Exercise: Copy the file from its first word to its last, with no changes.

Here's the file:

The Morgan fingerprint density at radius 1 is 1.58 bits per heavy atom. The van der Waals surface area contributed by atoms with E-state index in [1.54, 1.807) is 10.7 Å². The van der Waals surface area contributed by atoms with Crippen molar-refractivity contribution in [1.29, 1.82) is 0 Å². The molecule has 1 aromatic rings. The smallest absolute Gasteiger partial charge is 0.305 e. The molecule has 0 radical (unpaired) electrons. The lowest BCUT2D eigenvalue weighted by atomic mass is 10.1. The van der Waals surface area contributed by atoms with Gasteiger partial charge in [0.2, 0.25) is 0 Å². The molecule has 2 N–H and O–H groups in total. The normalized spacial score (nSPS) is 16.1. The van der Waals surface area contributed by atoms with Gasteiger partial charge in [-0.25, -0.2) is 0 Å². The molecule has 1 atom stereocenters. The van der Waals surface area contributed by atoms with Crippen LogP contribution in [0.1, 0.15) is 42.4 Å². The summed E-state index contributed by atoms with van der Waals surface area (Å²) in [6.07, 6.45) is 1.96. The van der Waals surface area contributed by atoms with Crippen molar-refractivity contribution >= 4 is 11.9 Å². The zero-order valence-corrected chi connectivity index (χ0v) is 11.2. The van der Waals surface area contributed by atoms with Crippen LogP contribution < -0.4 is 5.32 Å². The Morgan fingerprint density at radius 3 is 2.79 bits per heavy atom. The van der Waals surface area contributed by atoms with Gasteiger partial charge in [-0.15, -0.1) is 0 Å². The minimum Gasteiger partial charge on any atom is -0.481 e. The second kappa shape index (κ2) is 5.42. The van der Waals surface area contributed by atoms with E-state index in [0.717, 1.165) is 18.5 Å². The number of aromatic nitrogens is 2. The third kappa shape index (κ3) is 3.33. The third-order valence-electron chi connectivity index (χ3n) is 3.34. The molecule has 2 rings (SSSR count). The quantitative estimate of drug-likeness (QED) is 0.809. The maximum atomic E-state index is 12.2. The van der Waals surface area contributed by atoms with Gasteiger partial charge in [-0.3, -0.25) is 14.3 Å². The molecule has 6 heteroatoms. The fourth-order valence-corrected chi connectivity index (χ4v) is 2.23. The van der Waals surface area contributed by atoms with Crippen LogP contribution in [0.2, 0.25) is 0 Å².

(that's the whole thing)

The Morgan fingerprint density at radius 1 is 1.58 bits per heavy atom. The van der Waals surface area contributed by atoms with E-state index in [1.54, 1.807) is 10.7 Å². The van der Waals surface area contributed by atoms with Crippen molar-refractivity contribution in [1.29, 1.82) is 0 Å². The molecule has 1 aromatic rings. The smallest absolute Gasteiger partial charge is 0.305 e. The molecule has 0 radical (unpaired) electrons. The lowest BCUT2D eigenvalue weighted by atomic mass is 10.1. The van der Waals surface area contributed by atoms with Gasteiger partial charge in [0.2, 0.25) is 0 Å². The molecule has 2 N–H and O–H groups in total. The normalized spacial score (nSPS) is 16.1. The van der Waals surface area contributed by atoms with Gasteiger partial charge in [-0.25, -0.2) is 0 Å². The molecule has 1 atom stereocenters. The van der Waals surface area contributed by atoms with Crippen LogP contribution in [0.1, 0.15) is 42.4 Å². The summed E-state index contributed by atoms with van der Waals surface area (Å²) in [6.07, 6.45) is 1.96. The van der Waals surface area contributed by atoms with Crippen molar-refractivity contribution >= 4 is 11.9 Å². The zero-order valence-corrected chi connectivity index (χ0v) is 11.2. The van der Waals surface area contributed by atoms with Crippen LogP contribution < -0.4 is 5.32 Å². The Morgan fingerprint density at radius 3 is 2.79 bits per heavy atom. The van der Waals surface area contributed by atoms with Gasteiger partial charge in [-0.15, -0.1) is 0 Å². The minimum Gasteiger partial charge on any atom is -0.481 e. The second kappa shape index (κ2) is 5.42. The van der Waals surface area contributed by atoms with E-state index in [0.717, 1.165) is 18.5 Å². The number of aromatic nitrogens is 2. The third kappa shape index (κ3) is 3.33. The third-order valence-electron chi connectivity index (χ3n) is 3.34. The molecule has 2 rings (SSSR count). The quantitative estimate of drug-likeness (QED) is 0.809. The maximum atomic E-state index is 12.2. The van der Waals surface area contributed by atoms with Gasteiger partial charge in [-0.3, -0.25) is 14.3 Å². The molecule has 6 heteroatoms. The fourth-order valence-corrected chi connectivity index (χ4v) is 2.23. The van der Waals surface area contributed by atoms with Crippen LogP contribution in [0.2, 0.25) is 0 Å².